In the glass, the appearance was like a Pinot Grigio. As you'd imagine, it was very light in color. It left a thinner rim on my Glencairn but generated a fat, wavy curtain that dropped back to the pool.


The nose was very much like newmake. Again, that's expected from something that is technically aged. The rye really shined through. Beneath the rye, I picked up buttered popcorn. Inhaling through my lips brought a sweet moonshine flavor. Two drops of distilled water enhanced the buttered popcorn aroma.


Sipping this neat, the mouthfeel was just like drinking a glass of water, with the same viscosity and weight. I expected it to be softer and was pleasantly surprised. There was a definitive rye spice, but the wheat mellowed it and took down all the anticipated sharpness. With the additional water, the mouth thickened.  The spiciness diminished but yielded floral notes.


Neat, the finish was long but delicate. As it built, I was able to pick up that "kiss" of oak. When it subsided, there was no burn whatsoever. This was obviously proofed correctly. With the added water, the oak exploded. When the oak dropped off, the finish became peppery and kept building, giving it a longer finish versus the neat pour.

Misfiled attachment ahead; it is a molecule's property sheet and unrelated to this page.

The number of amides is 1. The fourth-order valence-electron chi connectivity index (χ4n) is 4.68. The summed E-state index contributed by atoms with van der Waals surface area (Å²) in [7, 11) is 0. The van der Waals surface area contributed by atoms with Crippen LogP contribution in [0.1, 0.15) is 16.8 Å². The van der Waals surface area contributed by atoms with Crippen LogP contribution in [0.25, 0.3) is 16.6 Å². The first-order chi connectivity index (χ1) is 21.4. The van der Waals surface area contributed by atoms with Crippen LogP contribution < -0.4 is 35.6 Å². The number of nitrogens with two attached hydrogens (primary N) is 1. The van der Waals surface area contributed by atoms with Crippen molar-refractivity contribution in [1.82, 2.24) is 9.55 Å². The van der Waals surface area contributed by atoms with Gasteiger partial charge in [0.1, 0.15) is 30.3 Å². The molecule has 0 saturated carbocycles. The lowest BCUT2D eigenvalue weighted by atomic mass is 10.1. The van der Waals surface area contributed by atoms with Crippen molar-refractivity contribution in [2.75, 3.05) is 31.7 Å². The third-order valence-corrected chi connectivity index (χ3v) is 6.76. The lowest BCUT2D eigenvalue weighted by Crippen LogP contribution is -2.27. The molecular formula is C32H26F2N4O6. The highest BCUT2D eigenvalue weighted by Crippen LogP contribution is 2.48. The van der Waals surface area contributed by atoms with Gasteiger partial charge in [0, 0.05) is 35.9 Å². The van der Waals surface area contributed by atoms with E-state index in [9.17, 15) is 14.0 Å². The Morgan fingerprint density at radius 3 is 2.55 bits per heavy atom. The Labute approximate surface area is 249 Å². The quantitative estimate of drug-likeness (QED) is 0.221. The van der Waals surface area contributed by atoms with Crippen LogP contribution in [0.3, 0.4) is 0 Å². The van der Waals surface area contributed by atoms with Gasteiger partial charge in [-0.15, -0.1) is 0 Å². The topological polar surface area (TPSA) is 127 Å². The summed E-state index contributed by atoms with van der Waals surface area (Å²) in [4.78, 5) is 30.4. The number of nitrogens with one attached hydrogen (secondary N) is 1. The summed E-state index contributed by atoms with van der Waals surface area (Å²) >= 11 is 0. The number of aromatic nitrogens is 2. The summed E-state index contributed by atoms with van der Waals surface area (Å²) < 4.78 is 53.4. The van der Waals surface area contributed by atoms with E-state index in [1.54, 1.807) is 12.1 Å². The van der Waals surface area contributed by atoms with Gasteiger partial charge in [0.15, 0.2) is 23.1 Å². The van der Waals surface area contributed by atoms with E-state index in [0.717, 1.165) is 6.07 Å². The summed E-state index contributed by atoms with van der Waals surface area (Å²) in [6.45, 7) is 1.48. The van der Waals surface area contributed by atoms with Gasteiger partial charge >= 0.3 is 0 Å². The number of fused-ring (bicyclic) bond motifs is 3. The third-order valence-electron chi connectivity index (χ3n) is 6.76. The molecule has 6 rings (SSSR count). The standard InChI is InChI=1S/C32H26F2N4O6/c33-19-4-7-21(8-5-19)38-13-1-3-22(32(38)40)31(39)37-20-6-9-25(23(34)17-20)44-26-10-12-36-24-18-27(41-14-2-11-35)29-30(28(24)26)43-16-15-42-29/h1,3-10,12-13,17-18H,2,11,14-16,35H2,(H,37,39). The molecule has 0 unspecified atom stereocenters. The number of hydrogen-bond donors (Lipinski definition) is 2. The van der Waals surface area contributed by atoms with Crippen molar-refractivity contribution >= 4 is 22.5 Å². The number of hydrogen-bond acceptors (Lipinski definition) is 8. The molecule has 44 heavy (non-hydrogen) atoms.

Bottle, Bar or Bust:   I said at the start of this review that I've had Light Whiskeys before and haven't reviewed them. Part of the reason was that I'd never buy one on my own. I haven't enjoyed Light Whiskeys. Saying all of that I found La Crosse High Rye Light Whiskey to be a much different experience. This one hovers somewhere between a Bottle and Bar.  I could see sipping this on a hot summer's day, maybe after mowing my lawn while hanging out on the deck and watching the sunset (even if my deck faces east instead of west). I honestly would not select this as an everyday pour, I personally like a "heavier" whiskey. However, this one surprised me and is very good for what it is - a Light Whiskey.